"Maybe we will colonize other worlds not with astronauts in space suits, but with bacteria," said Steltzner at the event. "Those considerations seem beautiful, fantastic."Beautiful, fantastic, and totally bonkers. Interest piqued, I called up Ruvkun—who along with George Church, his colleague at Harvard Medical School's genetics department, pioneered the DNA space travel concept—to find out if the idea is just futurist hubris or actually feasible. The short answer is, it's a little of both.
"Once you propose terraforming, you might as well propose sending bacteria with human sequences. That's not that crazy."
Ruvkun told me that it is possible to encode segments of human DNA in bacteria and have it survive the trip to other planets. "Like using bacteria like computer memory," he said. 'It's sort of like an iPod that you send to another planet. And the bacteria can store information very densely."It's an extension of the idea to engineer bacteria to send into space to terraform Mars. These microbial pioneers would stimulate the evolution of a new biosphere, the theory goes, providing oxygen and food and the environment that Earthling settlers would need to live on the red planet."Once you propose terraforming, you might as well propose sending bacteria with human sequences," said Ruvkun. "That's not that crazy."Printing human organs is on the frontier, but printing a human—or growing one from DNA—is still only theoreticalWhat is potentially crazy, however, is the plan to reassemble the sequence on the other side. At this point, that's beyond what's we're capable of. "We don't have any ability to sort of reassemble a human from DNA," said Ruvkun.But it's also not entirely outside the realm of possibility. As genetic engineering, cloning, and bioprinting technology advances, it's providing a lot of food for the imagination. If you put a 100th of a human genome into bacteria, Ruvkun said, you'd have to assemble 100 human segments, Ruvkun said. That seems doable.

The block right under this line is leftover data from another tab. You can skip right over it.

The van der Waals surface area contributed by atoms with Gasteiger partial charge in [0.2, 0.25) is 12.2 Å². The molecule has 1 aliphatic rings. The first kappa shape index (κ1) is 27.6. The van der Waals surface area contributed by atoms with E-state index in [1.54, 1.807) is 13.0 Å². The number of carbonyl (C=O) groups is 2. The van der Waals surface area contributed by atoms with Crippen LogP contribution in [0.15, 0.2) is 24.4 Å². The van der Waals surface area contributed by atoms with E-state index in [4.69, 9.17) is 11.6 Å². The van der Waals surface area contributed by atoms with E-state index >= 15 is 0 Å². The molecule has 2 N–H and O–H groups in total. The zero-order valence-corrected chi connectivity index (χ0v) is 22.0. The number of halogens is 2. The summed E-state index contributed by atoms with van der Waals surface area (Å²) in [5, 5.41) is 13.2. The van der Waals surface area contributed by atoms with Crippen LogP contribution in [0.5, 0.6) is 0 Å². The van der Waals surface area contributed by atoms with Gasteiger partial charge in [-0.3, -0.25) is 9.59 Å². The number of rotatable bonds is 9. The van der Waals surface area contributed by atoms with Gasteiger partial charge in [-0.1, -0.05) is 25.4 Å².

The printing humans concept is not mine, but belongs to Ruvkun, Church and others Havard Med Dept of Genetics. They think deep and forward.
— Adam Steltzner (@steltzner) May 17, 2014
It sounds far-fetched, but it's an area of biotech geneticists are currently exploring. Being able to store and transmit genetic code the same as any other kind of data is the principle behind the "life printing" gadget being developed by biologist Craig Venter, the US biologist that's famous for helping map the human genome and creating the first synthetic life.Venter is developing a "digital biological converter" device that can transport a digital DNA file, at the speed of light, and recreate the original lifeform in the new location from that data. He calls it biological teleportation, but it's more like a cosmic fax.Venter believes the process could be used to "print" alien life, if there is any, here on Earth. If, say, the Mars rover discovers microbes on the planet, it could beam back digital copies of the genomes to sequence here on Earth. There's a prototype already, which unsurprisingly has attracted the support of NASA and DARPA.So if we believe it's possible to print a Martian organism on Earth, could it work the other way around? At this point, Venter's experiment is only tackling life-printing at the individual gene level, but single-celled organisms like bacteria are next in line. "More complex creatures," the New York Times reported, "earthly or Martian, will probably never be possible."Probably not. But in Ruvkun's view, this method of "human" space exploration is worth thinking about, if for no other reason than it's the least unlikely of all the unlikely schemes to colonize the cosmos.If we're going to talk about interplanetary settlements anyway, we might as well discuss the strategies that aren't definitely scientifically impossible, he reasoned. We know which laws of physics are standing in the way of transporting people lightyears through the universe, but there aren't obvious laws of nature preventing us from sending DNA-encoded organisms to propagate the species on other planets."This is completely speculative," Steltzner said at the end of our interview. "But it doesn't require you moving faster than the speed of light, and it doesn't require infinite amounts of energy."
If we believe it's possible to print a Martian organism on Earth, could it work the other way around?